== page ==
Moreover, no evidence was presented to suggest that Howett had actually been the victim of homophobic abuse. It was always Howett's contention, but it was never proved. During Howett's Plea and Case Management Hearing there was talk of holding a Newton Hearing - a trial of issue - to hear evidence on the point and have the judge make a decision as to whether he felt Howett's claim was true. Judge Owen-Jones decided not to hold the hearing. On Tuesday, he said he was prepared to give Howett 'the benefit of the doubt'. In his summing up, he said Howett had 'probably' been the subject of a homophobic remark.
That's not quite how many of the outlets who ran the story presented it, though. The Daily Mail's intro read, "A gay hairdresser has been jailed for two and a half years after he stabbed a man with a pair of scissors in revenge for making a homophobic comment. Lee Howett snapped after a passenger waiting at Basildon rail station, Essex, abused him over his sexuality during a series of skirmishes."
It is not a matter of fact that Lee Howett was the subject of a homophobic comment. Moreover, the phrase 'abused him over his sexuality during a series of skirmishes' suggests a flurry of homophobic insults, whereas Howett alleged only one, and that one was alleged to have happened before the physical skirmishes - which Howett started - not during.
The inclusion of the alleged homophobic slur as fact, coupled with the omission of Howett's prior convictions and the use of the word 'snapped', paint a picture of an innocent bystander provoked into an uncharacteristically violent act by an extreme set of circumstances. The evidence does not fit that picture. The evidence suggests Howett's behaviour was entirely characteristic. He had prior convictions for violence and a prior conviction involving a bladed article. The evidence also does not suggest any extreme circumstances. Being called a single homophobic name is not pleasant, by any stretch of the imagination. But nor is it sufficiently unusual to be held up as an excuse for a stabbing.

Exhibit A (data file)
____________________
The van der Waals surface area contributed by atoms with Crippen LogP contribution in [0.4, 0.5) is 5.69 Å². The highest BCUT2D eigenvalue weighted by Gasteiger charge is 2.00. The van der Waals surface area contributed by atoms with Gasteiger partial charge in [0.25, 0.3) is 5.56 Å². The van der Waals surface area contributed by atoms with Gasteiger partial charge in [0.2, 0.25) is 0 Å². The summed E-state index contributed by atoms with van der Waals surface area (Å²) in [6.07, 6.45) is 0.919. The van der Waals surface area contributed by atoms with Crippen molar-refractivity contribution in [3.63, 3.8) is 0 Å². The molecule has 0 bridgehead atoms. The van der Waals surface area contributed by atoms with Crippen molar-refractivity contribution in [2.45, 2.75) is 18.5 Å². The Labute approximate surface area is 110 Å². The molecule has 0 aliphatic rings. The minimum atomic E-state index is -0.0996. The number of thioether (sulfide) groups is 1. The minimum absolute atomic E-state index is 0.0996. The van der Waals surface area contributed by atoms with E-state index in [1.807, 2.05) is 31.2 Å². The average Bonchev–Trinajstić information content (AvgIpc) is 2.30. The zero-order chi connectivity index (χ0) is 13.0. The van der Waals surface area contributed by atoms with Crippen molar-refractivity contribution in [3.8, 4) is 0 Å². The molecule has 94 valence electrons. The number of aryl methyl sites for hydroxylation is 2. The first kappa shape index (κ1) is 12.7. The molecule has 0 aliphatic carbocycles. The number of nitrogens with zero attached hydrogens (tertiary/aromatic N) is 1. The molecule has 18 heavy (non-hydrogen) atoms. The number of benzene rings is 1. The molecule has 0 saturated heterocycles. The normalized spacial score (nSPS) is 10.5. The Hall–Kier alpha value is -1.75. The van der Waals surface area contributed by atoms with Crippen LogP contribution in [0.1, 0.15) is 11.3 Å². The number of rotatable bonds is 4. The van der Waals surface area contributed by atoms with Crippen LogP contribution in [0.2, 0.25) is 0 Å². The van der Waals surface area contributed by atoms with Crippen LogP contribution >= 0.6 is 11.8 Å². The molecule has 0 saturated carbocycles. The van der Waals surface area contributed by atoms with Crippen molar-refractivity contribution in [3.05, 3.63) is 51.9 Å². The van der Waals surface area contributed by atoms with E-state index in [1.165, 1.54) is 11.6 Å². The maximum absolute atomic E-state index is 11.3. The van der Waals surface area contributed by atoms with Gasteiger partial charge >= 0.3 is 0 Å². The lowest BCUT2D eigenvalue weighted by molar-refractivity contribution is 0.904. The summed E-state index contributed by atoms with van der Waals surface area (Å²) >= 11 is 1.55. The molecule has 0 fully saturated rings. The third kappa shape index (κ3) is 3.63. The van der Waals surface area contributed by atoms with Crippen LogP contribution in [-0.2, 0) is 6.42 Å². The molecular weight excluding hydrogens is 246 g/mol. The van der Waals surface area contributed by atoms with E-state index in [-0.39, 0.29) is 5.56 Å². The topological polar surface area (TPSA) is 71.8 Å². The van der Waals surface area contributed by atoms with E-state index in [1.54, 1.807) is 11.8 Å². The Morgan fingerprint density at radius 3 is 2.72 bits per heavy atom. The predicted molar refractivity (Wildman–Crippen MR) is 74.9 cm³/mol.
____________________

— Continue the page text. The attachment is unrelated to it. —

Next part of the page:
The Echo report which sparked the global coverage did not mention Howett's prior convictions. I won't criticise the Echo for that. Facts get left out of court stories, by necessity, all the time. To put everything that is said during a hearing like Howett's into a newspaper would be impractical. It would fill half the paper and nobody would read it. The job of the court reporter is to present the salient information to the reader without misleading them or giving undue weight to either party.
The Echo may have felt the information wasn't especially important. That is a perfectly valid opinion. All journalism is subjective. I have often quoted Carl Bernstein on the subject. Mr Bernstein once said that the very act of journalism is subjective, because reporters and editors decide what is or is not news. Unless everything that happens in the world on any given day - every flick of a light switch - is reported, then somebody, somewhere has made a decision as to what is or is not news.
But I found it interesting how the dynamics of the story were so drastically changed by that simple omission. Coincidentally, when I brought the story back to the newsroom on Tuesday morning, a senior staff member said it was a shame about the prior convictions because without them, it could be a great story about a put-upon gay man who, after years of taunts, snapped and attacked one of his bullies. Of course, we could have taken a decision to omit the prior convictions and write that story - but that wasn't an option we even considered.
After watching the story go around the world in the form that it did, it would have been easy to kick ourselves for not simply omitting the prior bladed article conviction and turning the Howett case into the story we wished it had been. The money we could have made! But we had a discussion on Friday and concluded fairly quickly that we had done the right thing.